Between serrated fronds and megalithic statues en route to a surging waterfall. I could no longer see the lucid lines of the horizon where lava once glowed orange like the ritualistic burning of coconut husks our neighbour, Mah, ignited each night at dusk. I could no longer hear her joyous cackle or the distant calls to prayer in town.
The father holding his angelic daughter (whilst openly wishing to solicit me for sexual favours) had gone, and so had the gangly local surfer I’d been watching from the reef. This island is a real mosaic. Cracks cut through the most beautiful pieces, making it all the more rich and resplendent. Nothing is hidden. Sumatra bares all.
Incongruous scenes of life and death bled into the past as I looked behind our speeding motorbike. Kittens being kicked away from mongered fish at the market. Disease encrusted dogs birthing puppies in the shade. Contrails of intermingling fabrics in the wake of running children, seemingly dressed for an occasion. Motorcycles stacked with fresh harvests dare to break through the wooden slats of old swing bridges.
Women in lotus position armed with machetes to dissect fruits glimmering against purple tiles. Barefoot builders balanced upon bamboo scaffolding with the same precariousness as the lit cigarettes on their lips. The free will of life is unrepressed, and in constant displays of growth, trade and rot. This unrestrained culture catches the eye from first light to starlight. It’s tempting to close my eyes and feel the warmth and the breeze, but unctuous scenery tempts me more and they stay wide open.
Lush banana trees fruiting layers of green half-moons mottle the light above us, adorned with homemade lanterns made from cut plastic bottles. Women in long embroidered skirts carry goods on their heads, floating gracefully uphill. Shacks lay open like oyster shells with pearls of children magnetising our gaze. “Hello Mister!” Their faces lit up. It was the same welcoming feeling as having rose-petals thrown before our tyres, as the laughter of silky-haired kids bloomed behind us. I tried to take a photo of a girl smiling in her pyjamas. She vanished back into the open doorway. Her eyes an earthy hue, similar to the green edamame beans offered from a roadside rickshaw.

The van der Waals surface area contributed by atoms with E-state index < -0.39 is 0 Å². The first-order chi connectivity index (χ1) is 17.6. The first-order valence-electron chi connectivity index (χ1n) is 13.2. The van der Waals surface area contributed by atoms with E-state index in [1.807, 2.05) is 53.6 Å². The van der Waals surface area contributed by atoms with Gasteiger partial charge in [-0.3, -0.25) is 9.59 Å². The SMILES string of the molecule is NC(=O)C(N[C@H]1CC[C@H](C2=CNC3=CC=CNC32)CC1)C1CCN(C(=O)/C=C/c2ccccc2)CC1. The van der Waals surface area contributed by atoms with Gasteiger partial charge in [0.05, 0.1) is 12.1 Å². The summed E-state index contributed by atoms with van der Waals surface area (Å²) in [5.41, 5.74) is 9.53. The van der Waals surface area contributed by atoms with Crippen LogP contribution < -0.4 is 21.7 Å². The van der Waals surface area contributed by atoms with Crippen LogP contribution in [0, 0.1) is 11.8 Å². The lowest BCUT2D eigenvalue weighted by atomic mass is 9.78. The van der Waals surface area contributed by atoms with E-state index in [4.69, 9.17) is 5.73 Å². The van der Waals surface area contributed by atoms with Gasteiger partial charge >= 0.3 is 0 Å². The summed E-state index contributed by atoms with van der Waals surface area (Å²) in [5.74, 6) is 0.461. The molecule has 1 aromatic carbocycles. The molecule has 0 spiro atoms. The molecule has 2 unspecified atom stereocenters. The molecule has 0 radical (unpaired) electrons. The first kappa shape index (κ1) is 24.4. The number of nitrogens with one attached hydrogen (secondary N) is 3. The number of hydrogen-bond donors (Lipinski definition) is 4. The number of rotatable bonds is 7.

The architecture of the higher mountain villages grew a little more opulent, although no more private, with prayer flags of laundry strung between the rooftops, meant to resemble curving horns of the sacred water buffalo. I clung to Jake as he rode us through dreamlike towns giving way to panoramic jungle. Tiers of rice paddies lay like broken mirrors. On my left, lucrative harvests of tea and other botanicals are spread over tapestries between brass-plated gates while workers moved in a sea of green on my right.
Beauty and freedom exist in aloof omnipresence here. They beckon no reaction. In the timeless way people live, in the unimportant spaces, the breaths between breezes where buffalo meditate and the elderly stare from their home steps, every moment is fulfilling because there is no pressure to be perceived as beautiful. Whether or not I can describe this wonderful land with dignity, its loveliness will remain as fact, unaffected by opinion or perspective.